The Shock of the Fall – Nathan Filer

The Shock of the Fall


HarperCollins Publishers Ltd



My Rating
4.5 stars

Nathan Filer is a registered mental health nurse as well as a performance poet and his real-life experience is evident in this, his debut novel.   The story is narrated by Matthew, a nineteen year old schizophrenic who recalls the sudden, tragic death of his older brother, Simon – a death which he believes he caused.

The use of mixed formats, different fonts interspersed with occasional line drawings cleverly mirrors the ebb and flow of Matthew’s mental illness.  Likewise, the narrative flits between different stages in his life, before Simon’s death, after Simon’s death, during hospital stays, independent living.  This is an extremely honest account of one man’s journey through mental illness but there is also humour and great insight from Matthew as he sees how his brother’s death tore his family apart and left them adrift.

The characters are living, breathing creations, with their own foibles and imperfections.  You see the heartache of Matthew’s parents who, having lost one son, feel they are losing their only remaining child.  His Mum, is at her wits end, making lots of noise whilst Dad retreats into silence.  His grandmother, the wonderful Nanny Noo, accepts Matthew as he is, visiting him at his flat every other Thursday, never passing judgement.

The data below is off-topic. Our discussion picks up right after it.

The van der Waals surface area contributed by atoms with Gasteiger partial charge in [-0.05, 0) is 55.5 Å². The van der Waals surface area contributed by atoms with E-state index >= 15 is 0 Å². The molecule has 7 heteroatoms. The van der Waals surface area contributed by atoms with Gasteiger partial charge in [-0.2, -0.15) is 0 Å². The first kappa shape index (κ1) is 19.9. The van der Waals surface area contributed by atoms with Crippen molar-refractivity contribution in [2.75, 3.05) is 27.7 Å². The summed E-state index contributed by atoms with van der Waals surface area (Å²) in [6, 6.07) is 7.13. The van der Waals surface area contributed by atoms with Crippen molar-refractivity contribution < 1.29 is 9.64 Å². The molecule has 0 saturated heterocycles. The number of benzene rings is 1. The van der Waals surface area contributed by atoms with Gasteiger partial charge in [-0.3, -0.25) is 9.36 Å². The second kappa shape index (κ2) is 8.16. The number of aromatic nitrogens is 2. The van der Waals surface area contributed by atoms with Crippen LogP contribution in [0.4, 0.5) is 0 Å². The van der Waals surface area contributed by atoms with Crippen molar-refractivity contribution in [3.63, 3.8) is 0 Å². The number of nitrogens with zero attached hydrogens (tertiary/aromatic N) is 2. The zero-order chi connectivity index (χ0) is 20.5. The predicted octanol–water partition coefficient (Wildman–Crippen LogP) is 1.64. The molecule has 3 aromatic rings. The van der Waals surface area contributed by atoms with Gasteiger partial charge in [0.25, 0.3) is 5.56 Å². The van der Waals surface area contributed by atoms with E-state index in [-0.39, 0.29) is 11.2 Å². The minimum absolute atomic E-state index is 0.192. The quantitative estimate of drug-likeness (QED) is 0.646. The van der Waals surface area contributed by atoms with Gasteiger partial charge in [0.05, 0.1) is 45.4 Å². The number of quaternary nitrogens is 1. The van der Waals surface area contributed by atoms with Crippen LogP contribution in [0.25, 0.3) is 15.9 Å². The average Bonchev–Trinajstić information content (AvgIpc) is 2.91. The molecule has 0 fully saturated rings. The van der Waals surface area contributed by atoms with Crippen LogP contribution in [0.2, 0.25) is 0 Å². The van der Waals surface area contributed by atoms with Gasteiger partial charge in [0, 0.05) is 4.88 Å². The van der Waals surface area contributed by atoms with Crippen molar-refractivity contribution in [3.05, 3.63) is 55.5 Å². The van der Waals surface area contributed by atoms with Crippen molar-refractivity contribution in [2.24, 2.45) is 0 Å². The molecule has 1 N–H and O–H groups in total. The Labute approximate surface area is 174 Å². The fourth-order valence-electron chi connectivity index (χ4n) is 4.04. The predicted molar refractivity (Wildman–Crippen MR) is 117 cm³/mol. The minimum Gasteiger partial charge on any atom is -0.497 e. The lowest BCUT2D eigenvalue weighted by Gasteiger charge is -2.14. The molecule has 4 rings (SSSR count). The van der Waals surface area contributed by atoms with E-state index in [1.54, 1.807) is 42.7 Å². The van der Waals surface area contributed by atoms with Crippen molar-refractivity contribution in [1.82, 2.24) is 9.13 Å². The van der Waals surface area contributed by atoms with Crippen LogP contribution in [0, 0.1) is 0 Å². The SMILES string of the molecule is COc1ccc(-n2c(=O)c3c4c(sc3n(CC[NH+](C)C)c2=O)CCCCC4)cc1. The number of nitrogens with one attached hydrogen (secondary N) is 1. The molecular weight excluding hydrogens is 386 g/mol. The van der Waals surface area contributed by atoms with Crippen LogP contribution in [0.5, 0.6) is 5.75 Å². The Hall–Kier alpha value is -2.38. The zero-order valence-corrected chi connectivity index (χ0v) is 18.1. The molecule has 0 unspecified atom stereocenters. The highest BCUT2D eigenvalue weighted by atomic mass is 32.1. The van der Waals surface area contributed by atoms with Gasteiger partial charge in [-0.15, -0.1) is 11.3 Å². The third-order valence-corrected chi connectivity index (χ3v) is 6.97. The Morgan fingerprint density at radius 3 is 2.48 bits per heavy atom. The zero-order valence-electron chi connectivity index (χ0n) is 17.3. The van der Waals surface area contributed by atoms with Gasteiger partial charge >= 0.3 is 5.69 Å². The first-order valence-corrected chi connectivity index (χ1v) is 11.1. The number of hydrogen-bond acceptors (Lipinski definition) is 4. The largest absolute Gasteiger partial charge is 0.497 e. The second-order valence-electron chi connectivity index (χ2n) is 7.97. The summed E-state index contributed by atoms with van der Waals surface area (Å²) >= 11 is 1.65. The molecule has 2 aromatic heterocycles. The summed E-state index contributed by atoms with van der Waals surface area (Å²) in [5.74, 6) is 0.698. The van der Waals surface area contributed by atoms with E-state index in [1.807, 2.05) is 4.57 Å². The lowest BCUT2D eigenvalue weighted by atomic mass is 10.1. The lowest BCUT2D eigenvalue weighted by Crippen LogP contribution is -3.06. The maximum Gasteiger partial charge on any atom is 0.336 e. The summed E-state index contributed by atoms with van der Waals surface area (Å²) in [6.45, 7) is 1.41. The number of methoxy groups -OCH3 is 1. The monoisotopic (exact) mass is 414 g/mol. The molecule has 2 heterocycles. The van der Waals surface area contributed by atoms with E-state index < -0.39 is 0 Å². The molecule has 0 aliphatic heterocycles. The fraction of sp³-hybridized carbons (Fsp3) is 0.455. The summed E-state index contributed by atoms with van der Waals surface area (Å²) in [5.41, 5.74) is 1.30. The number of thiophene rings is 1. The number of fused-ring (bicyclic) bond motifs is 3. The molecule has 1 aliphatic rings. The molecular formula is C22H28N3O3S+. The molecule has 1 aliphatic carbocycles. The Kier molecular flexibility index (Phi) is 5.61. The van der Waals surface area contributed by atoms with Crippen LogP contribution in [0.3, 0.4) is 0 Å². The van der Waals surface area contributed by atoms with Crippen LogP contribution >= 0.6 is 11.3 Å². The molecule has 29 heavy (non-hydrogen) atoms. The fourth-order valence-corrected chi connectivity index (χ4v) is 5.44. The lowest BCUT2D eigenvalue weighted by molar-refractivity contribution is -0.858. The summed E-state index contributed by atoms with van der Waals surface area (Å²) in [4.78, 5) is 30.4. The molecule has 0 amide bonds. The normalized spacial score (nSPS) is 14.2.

If it wasn’t for Nanny Noo I wouldn’t give a shit, but when somebody cares for you as much as she does, I know it’s not nice to make them worry.

This is a beautifully written, moving story – the beauty is in the everyday detail of Matthew’s life – from the fleeting memories of a holiday in France to the stultifying routine of an acute psychiatric ward – eat, sleep, smoke…  It’s a novel which will stay with me when others have disappeared into the ether – you won’t forget Matthew in a hurry and you cannot fail to wish him well….or just to keep his head above water…

  • Share/Bookmark

Leave a Reply